If that happens, it will be the largest and most disruptive strike in the country in several decades.
The Teamsters union can no longer stifle the country’s trucking system, as it did in the 1960s when Hoffa’s father ran it. But it still accounts for 327,000 employees at UPS, the nation’s largest transportation and trucking management company.
Looks like O’Brien spoils the fight. “Don’t get into any situation where you want a strike,” he told CNN Business this week. “But these employers need to understand that we will not be afraid to pull the trigger if necessary.”
“UPS has succeeded,” O’Brien said. “We’re going to build on that success.” “People are tired of seeing these companies make billions in profits and not share the wealth.”
Despite record profits, UPS says it needs a competitive deal
UPS has not commented directly on O’Brien’s position, but said the company believes it can find a way to work with the union.
“UPS and Teamsters have worked collaboratively for nearly 100 years to meet the needs of UPS employees, customers, and the communities in which we live and work,” the company said in a statement to CNN Business. “We believe we will continue to find common ground with the Teamsters and reach an agreement that is good for all involved.”
The company’s statement appears to indicate that it will not agree to roll back some of its gains in previous decades that have upset critics of Teamster leadership such as O’Brien, such as the two-tiered pay system for some union members at UPS.
“The delivery and logistics industry is becoming more and more competitive. Our focus during negotiations will be on agreeing to a contract that will provide the flexibility UPS needs to maintain its industry-leading record of reliable services,” the company added.
‘almost certain’ blow
Some outside observers believe a UPS strike next year is inevitable.
“I don’t have a crystal ball, but unless UPS reads the writing on the wall, a strike is almost certain to happen,” said Todd Vachon, associate professor and director of labor education at Rutgers University.
Vachon points to other recent strikes, as workers rejected lucrative principled agreements between their union leadership and company management.
UPS’s current contract was drawn up in 2018 due to the objections of 54% of staff members who voted against it. Union rules at the time allowed the agreement to go into effect If less than two thirds of all members participate in the endorsement vote.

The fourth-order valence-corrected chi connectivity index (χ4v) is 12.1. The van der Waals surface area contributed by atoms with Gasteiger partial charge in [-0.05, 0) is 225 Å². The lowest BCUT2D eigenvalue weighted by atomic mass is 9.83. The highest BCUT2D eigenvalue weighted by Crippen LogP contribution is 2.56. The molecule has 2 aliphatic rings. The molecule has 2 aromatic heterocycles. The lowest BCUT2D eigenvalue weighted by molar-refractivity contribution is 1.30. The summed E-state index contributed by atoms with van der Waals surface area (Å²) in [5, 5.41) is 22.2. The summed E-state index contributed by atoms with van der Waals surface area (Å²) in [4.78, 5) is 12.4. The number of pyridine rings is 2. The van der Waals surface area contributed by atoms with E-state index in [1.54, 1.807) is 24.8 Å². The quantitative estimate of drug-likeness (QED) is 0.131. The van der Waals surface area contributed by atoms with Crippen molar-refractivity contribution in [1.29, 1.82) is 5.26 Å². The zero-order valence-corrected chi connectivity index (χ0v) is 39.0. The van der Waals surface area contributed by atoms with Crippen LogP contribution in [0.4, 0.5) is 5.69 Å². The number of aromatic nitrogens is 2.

Brown trucks carry 6% of US GDP
The blow to UPS would be large enough to take out a portion of the overall US economy. UPS estimates that its trucks carry more than 6% of US GDP, the broadest measure of a state’s economic activity. The company also handles 2% of global GDP.
UPS has grown significantly since its last, 16-day strike in 1997, when the union represented 180,000 employees. It was the largest layoff in the United States in 30 years, according to Department of Labor statistics.
UPS’s strike now will be the largest in decades – and perhaps the largest US strike ever against a single company.
O’Brien’s background is very different from that of James Hoffa, who was a union lawyer before he became president. O’Brien is the fourth generation Teamster who joined the federation at the age of 18 as a heavy equipment driver in the Greater Boston area.
“One thing is that we will have a captain who has worked his way through the ranks and files,” O’Brien said when asked about the biggest difference between him and his predecessor.
O’Brien is pleased with recent signs of strength in the American labor movement, and believes that the current environment is likely to be a turning point in labor-management relations after years of union acceptance of concessions, such as two-tiered wage systems.
“There is a desire to fight the president,” O’Brien said. “[Workers] They want to reap the rewards of their labor and not be a victim of balance sheet profits.”
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